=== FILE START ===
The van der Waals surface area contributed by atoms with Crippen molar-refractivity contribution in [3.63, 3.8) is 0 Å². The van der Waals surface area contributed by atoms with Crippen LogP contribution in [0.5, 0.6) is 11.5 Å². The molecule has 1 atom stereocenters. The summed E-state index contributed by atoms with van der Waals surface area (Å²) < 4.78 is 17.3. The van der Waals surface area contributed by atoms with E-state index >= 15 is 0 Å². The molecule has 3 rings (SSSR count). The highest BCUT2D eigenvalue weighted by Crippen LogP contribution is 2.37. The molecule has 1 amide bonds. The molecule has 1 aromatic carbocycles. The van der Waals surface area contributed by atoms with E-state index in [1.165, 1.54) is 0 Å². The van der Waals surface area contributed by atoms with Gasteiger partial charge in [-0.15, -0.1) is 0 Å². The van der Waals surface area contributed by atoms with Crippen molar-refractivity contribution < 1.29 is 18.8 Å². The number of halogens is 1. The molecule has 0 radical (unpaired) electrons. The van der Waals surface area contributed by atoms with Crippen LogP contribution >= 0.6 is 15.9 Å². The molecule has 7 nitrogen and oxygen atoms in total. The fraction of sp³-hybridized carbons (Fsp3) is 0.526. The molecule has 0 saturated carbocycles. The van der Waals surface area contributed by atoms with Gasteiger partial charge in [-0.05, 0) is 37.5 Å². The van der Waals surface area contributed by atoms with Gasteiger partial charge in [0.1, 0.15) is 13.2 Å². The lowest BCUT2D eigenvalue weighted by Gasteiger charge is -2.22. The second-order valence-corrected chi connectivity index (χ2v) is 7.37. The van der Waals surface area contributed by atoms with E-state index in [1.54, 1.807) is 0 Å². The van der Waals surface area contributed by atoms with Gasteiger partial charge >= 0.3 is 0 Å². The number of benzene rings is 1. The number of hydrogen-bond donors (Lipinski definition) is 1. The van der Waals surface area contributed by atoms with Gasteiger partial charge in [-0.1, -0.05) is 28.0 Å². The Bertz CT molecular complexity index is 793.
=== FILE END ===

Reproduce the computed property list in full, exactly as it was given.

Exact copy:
The van der Waals surface area contributed by atoms with Crippen molar-refractivity contribution in [3.63, 3.8) is 0 Å². The van der Waals surface area contributed by atoms with Crippen LogP contribution in [0.5, 0.6) is 11.5 Å². The molecule has 1 atom stereocenters. The summed E-state index contributed by atoms with van der Waals surface area (Å²) < 4.78 is 17.3. The van der Waals surface area contributed by atoms with E-state index >= 15 is 0 Å². The molecule has 3 rings (SSSR count). The highest BCUT2D eigenvalue weighted by Crippen LogP contribution is 2.37. The molecule has 1 amide bonds. The molecule has 1 aromatic carbocycles. The van der Waals surface area contributed by atoms with E-state index in [1.165, 1.54) is 0 Å². The van der Waals surface area contributed by atoms with Gasteiger partial charge in [-0.15, -0.1) is 0 Å². The van der Waals surface area contributed by atoms with Crippen molar-refractivity contribution < 1.29 is 18.8 Å². The number of halogens is 1. The molecule has 0 radical (unpaired) electrons. The van der Waals surface area contributed by atoms with Crippen LogP contribution >= 0.6 is 15.9 Å². The molecule has 7 nitrogen and oxygen atoms in total. The fraction of sp³-hybridized carbons (Fsp3) is 0.526. The molecule has 0 saturated carbocycles. The van der Waals surface area contributed by atoms with Gasteiger partial charge in [-0.05, 0) is 37.5 Å². The van der Waals surface area contributed by atoms with Gasteiger partial charge in [0.1, 0.15) is 13.2 Å². The lowest BCUT2D eigenvalue weighted by Gasteiger charge is -2.22. The second-order valence-corrected chi connectivity index (χ2v) is 7.37. The van der Waals surface area contributed by atoms with E-state index in [1.54, 1.807) is 0 Å². The van der Waals surface area contributed by atoms with Gasteiger partial charge >= 0.3 is 0 Å². The number of benzene rings is 1. The number of hydrogen-bond donors (Lipinski definition) is 1. The van der Waals surface area contributed by atoms with Gasteiger partial charge in [-0.1, -0.05) is 28.0 Å². The Bertz CT molecular complexity index is 793.